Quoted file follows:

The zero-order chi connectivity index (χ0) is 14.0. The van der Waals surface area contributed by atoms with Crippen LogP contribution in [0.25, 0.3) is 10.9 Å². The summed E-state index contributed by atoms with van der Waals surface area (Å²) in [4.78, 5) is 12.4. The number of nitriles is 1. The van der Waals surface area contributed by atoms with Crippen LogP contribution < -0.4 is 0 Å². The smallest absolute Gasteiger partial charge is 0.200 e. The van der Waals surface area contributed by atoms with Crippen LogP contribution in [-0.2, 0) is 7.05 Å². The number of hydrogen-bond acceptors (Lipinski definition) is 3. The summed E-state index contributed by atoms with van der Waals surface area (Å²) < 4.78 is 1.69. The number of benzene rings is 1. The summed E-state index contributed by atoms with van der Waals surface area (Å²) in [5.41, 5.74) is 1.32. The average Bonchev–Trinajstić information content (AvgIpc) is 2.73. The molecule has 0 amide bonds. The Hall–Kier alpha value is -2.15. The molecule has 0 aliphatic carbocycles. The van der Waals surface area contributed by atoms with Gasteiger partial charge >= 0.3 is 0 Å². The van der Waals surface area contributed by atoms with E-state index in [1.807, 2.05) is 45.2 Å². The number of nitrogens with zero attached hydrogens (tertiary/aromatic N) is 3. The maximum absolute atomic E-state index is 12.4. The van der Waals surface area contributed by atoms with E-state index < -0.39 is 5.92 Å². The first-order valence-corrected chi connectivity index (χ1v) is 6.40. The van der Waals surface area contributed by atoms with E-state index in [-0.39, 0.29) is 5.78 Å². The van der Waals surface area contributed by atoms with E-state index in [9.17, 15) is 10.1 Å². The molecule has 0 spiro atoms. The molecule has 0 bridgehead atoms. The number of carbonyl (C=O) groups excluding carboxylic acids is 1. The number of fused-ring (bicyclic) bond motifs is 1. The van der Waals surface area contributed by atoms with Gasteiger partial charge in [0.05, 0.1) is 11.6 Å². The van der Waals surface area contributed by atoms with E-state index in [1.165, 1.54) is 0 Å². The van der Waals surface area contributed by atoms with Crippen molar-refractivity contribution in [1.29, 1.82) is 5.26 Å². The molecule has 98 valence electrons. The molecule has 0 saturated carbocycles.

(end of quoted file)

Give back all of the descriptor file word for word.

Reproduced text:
The zero-order chi connectivity index (χ0) is 14.0. The van der Waals surface area contributed by atoms with Crippen LogP contribution in [0.25, 0.3) is 10.9 Å². The summed E-state index contributed by atoms with van der Waals surface area (Å²) in [4.78, 5) is 12.4. The number of nitriles is 1. The van der Waals surface area contributed by atoms with Crippen LogP contribution < -0.4 is 0 Å². The smallest absolute Gasteiger partial charge is 0.200 e. The van der Waals surface area contributed by atoms with Crippen LogP contribution in [-0.2, 0) is 7.05 Å². The number of hydrogen-bond acceptors (Lipinski definition) is 3. The summed E-state index contributed by atoms with van der Waals surface area (Å²) < 4.78 is 1.69. The number of benzene rings is 1. The summed E-state index contributed by atoms with van der Waals surface area (Å²) in [5.41, 5.74) is 1.32. The average Bonchev–Trinajstić information content (AvgIpc) is 2.73. The molecule has 0 amide bonds. The Hall–Kier alpha value is -2.15. The molecule has 0 aliphatic carbocycles. The van der Waals surface area contributed by atoms with Gasteiger partial charge >= 0.3 is 0 Å². The van der Waals surface area contributed by atoms with E-state index in [1.807, 2.05) is 45.2 Å². The number of nitrogens with zero attached hydrogens (tertiary/aromatic N) is 3. The maximum absolute atomic E-state index is 12.4. The van der Waals surface area contributed by atoms with E-state index < -0.39 is 5.92 Å². The first-order valence-corrected chi connectivity index (χ1v) is 6.40. The van der Waals surface area contributed by atoms with E-state index in [-0.39, 0.29) is 5.78 Å². The van der Waals surface area contributed by atoms with E-state index in [9.17, 15) is 10.1 Å². The molecule has 0 spiro atoms. The molecule has 0 bridgehead atoms. The number of carbonyl (C=O) groups excluding carboxylic acids is 1. The number of fused-ring (bicyclic) bond motifs is 1. The van der Waals surface area contributed by atoms with Gasteiger partial charge in [0.05, 0.1) is 11.6 Å². The van der Waals surface area contributed by atoms with E-state index in [1.165, 1.54) is 0 Å². The van der Waals surface area contributed by atoms with Crippen molar-refractivity contribution in [1.29, 1.82) is 5.26 Å². The molecule has 98 valence electrons. The molecule has 0 saturated carbocycles.